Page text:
Striking A Notable Difference In Healthcare Since 2002

Gertrude Danbury Cruser

Gertrude was a woman who was loved and adored by many people. She touched the lives of everyone she encountered. She was born on August 15, 1922 in Allentown, PA, and married John Cruser, Senior in 1941. Together they had five children, ten grandchildren and ten great-grandchildren. Gertrude, also known by close friends and family as Honey, worked for Princeton University for over 30 years as Building Supervisor for the Housing Department.

Gertrude was admitted to Robert Wood Johnson University Hospital in early May 2004 to be treated for complications of diabetes. While lying in bed in the ICU, she had the unexpected opportunity to hear harp music coming from the hallway. His music raised her spirits and comforted her. On May 8, 2004, at 81 years old, with her family by her side, she passed away at home.

It brings her family great pleasure to award a music scholarship in her name. As a family we hope that you are able to touch the lives of a sick person and their families the way that she was touched by the music in her last days.

We would like to share with you the worlds of the following and hope that it will help inspire you. Gertrude had her grandson read this at her funeral. This truly exemplifies the way she lived her life and the way she raised her children:


by Max Ehrmann

Go placidly amid the noise and the haste, and remember what peace there may be in silence. As far as possible without surrender, be on good terms with all persons. Speak your truth quietly and clearly; and listen to others, even the dull and the ignorant; they too, have their story.

Avoid loud and aggressive persons, they are vexations to the spirit. If you compare yourself with others, you may become vain and biter; for always there will be greater and lesser persons than yourself. Enjoy your achievements as well as your plans. Keep interested in your own career, however humble; it is a real possession in the changing fortunes of time. Exercise caution in your business affairs; for the world is full of trickery. But let this not blind you to what virtue there is; many persons strive for high ideals; and everywhere life is full of heroism. Be yourself. Especially, do not feign affection. Neither be cynical about love; for in the face of all aridity and disenchantment it is perennial as the grass.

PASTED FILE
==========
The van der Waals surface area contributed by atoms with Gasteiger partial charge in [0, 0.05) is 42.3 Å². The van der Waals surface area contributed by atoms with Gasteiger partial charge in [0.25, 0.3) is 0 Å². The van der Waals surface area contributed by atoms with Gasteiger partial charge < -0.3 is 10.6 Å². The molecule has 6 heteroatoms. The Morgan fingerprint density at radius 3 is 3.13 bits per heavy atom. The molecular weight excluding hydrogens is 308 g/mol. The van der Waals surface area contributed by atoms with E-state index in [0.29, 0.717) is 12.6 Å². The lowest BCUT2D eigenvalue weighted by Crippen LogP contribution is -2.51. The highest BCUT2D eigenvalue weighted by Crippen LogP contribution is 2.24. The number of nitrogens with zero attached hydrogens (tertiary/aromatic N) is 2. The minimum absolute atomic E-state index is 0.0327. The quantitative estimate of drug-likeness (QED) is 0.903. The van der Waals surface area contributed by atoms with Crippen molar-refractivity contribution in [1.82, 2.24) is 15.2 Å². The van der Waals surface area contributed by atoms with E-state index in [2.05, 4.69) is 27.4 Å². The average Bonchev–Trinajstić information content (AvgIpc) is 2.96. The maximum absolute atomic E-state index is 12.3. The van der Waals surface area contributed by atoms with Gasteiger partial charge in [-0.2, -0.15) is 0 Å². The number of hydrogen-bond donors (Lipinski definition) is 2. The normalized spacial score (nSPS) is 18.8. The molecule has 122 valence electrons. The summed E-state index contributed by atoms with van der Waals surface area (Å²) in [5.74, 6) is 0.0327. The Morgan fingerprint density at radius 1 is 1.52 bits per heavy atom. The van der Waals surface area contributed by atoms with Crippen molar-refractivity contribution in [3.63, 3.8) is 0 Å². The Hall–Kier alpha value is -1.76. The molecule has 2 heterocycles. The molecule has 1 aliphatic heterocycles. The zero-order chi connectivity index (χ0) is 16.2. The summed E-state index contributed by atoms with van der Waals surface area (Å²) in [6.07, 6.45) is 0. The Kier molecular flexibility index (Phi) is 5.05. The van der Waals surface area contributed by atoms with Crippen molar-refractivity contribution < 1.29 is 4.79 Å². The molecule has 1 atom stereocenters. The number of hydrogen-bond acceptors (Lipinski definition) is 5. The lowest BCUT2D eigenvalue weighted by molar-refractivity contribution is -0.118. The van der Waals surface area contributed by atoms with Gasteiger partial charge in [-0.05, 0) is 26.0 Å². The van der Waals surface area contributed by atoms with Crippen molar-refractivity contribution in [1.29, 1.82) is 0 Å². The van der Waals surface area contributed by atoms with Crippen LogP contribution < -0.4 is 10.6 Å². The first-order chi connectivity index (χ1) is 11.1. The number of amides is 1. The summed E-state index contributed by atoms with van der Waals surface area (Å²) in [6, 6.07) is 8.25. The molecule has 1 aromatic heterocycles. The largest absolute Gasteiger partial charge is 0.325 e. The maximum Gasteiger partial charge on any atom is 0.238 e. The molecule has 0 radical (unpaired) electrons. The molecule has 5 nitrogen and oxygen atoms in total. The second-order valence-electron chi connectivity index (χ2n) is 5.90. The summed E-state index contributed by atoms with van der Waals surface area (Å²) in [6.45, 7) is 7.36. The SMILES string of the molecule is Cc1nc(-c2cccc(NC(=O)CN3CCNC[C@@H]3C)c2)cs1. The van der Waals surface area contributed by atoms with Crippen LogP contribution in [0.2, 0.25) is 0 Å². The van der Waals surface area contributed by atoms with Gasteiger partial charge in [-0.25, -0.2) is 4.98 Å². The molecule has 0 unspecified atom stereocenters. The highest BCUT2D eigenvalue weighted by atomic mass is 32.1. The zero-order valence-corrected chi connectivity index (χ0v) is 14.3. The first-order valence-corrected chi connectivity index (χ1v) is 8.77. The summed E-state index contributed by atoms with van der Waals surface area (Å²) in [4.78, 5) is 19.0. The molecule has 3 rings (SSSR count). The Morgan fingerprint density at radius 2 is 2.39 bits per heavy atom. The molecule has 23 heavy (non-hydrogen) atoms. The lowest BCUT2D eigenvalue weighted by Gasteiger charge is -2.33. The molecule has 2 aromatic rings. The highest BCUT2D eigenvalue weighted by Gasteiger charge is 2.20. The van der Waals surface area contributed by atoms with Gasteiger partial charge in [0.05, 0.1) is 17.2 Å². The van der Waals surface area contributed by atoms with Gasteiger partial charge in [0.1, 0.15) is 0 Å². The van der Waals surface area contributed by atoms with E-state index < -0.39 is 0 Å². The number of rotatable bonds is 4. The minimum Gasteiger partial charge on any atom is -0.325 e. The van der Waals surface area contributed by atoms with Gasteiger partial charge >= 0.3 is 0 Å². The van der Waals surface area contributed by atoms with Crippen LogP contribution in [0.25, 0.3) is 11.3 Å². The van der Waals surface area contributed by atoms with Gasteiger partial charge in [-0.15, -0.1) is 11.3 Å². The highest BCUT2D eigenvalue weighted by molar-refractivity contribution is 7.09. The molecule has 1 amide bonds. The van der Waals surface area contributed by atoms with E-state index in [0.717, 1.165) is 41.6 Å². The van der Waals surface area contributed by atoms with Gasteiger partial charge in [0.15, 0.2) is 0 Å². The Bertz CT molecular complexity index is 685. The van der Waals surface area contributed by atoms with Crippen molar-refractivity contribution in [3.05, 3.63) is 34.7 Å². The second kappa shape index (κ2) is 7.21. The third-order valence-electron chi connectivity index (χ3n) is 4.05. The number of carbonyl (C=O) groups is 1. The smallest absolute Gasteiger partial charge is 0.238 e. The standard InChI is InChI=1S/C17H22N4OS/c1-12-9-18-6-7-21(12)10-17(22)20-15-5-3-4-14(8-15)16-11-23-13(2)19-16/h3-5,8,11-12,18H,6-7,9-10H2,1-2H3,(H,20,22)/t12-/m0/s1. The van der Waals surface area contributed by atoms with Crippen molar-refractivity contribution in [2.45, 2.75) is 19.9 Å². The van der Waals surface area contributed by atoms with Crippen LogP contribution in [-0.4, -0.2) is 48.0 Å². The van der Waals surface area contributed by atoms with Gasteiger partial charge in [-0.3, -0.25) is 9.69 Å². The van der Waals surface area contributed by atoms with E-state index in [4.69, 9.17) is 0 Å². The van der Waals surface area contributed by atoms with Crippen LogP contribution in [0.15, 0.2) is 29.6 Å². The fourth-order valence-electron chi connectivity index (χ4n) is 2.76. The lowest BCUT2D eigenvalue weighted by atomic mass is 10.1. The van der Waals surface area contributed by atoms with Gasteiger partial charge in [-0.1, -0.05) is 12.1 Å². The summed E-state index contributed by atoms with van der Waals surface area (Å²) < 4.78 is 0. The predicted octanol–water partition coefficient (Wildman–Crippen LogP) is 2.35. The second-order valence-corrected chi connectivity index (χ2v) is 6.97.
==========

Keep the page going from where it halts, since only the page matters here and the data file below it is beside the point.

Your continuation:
Take kindly the counsel of the years, gracefully surrendering the things of youth. Nurture strength of spirit to shield you in sudden misfortune. But, do not distress yourself with imaginings. Many fears are born of fatigue and loneliness. Beyond a wholesome discipline, be gentle with yourself. You are a child of the universe, no less than the trees and the stars; you have a right to be here. And whether or not it is clear to you, no doubt the universe is unfolding as it should. Therefore be at peace with God, whatever you conceive Him to be, and whatever your labors and aspirations, in the noisy confusion of life, keep peace with your soul. With all its sham, drudgery and broken dreams, it is still a beautiful world.